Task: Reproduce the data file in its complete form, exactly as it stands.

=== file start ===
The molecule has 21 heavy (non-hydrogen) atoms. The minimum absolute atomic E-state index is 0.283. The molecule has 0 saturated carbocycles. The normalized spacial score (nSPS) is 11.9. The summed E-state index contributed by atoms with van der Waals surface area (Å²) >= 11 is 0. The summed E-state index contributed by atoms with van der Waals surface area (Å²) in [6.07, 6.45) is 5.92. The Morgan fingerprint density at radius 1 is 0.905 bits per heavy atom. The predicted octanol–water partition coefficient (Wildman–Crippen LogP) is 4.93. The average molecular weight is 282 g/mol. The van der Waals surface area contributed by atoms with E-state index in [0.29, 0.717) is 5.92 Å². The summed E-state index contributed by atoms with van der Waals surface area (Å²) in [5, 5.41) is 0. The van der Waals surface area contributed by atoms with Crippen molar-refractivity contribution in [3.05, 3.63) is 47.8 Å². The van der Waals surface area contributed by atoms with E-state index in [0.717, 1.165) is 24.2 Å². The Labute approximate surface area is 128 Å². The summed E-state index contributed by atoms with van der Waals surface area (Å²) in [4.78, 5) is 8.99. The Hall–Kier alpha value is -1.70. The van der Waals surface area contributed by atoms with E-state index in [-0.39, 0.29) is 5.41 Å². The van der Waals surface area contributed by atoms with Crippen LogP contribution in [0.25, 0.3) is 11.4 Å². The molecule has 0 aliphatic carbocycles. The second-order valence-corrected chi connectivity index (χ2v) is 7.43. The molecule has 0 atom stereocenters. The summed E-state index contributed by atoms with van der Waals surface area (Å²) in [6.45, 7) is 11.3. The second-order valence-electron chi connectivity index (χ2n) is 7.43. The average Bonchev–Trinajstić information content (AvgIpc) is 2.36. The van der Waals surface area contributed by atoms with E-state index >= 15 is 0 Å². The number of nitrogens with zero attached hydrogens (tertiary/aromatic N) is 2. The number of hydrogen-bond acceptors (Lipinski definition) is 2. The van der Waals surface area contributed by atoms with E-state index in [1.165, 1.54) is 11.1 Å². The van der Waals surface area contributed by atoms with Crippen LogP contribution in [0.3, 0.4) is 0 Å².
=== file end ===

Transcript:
The molecule has 21 heavy (non-hydrogen) atoms. The minimum absolute atomic E-state index is 0.283. The molecule has 0 saturated carbocycles. The normalized spacial score (nSPS) is 11.9. The summed E-state index contributed by atoms with van der Waals surface area (Å²) >= 11 is 0. The summed E-state index contributed by atoms with van der Waals surface area (Å²) in [6.07, 6.45) is 5.92. The Morgan fingerprint density at radius 1 is 0.905 bits per heavy atom. The predicted octanol–water partition coefficient (Wildman–Crippen LogP) is 4.93. The average molecular weight is 282 g/mol. The van der Waals surface area contributed by atoms with E-state index in [0.29, 0.717) is 5.92 Å². The summed E-state index contributed by atoms with van der Waals surface area (Å²) in [5, 5.41) is 0. The van der Waals surface area contributed by atoms with Crippen molar-refractivity contribution in [3.05, 3.63) is 47.8 Å². The van der Waals surface area contributed by atoms with E-state index in [0.717, 1.165) is 24.2 Å². The Labute approximate surface area is 128 Å². The summed E-state index contributed by atoms with van der Waals surface area (Å²) in [4.78, 5) is 8.99. The Hall–Kier alpha value is -1.70. The van der Waals surface area contributed by atoms with E-state index in [-0.39, 0.29) is 5.41 Å². The van der Waals surface area contributed by atoms with Crippen LogP contribution in [0.25, 0.3) is 11.4 Å². The molecule has 0 aliphatic carbocycles. The second-order valence-corrected chi connectivity index (χ2v) is 7.43. The molecule has 0 atom stereocenters. The summed E-state index contributed by atoms with van der Waals surface area (Å²) in [6.45, 7) is 11.3. The second-order valence-electron chi connectivity index (χ2n) is 7.43. The average Bonchev–Trinajstić information content (AvgIpc) is 2.36. The van der Waals surface area contributed by atoms with E-state index >= 15 is 0 Å². The number of nitrogens with zero attached hydrogens (tertiary/aromatic N) is 2. The number of hydrogen-bond acceptors (Lipinski definition) is 2. The van der Waals surface area contributed by atoms with E-state index in [1.165, 1.54) is 11.1 Å². The van der Waals surface area contributed by atoms with Crippen LogP contribution in [0.3, 0.4) is 0 Å².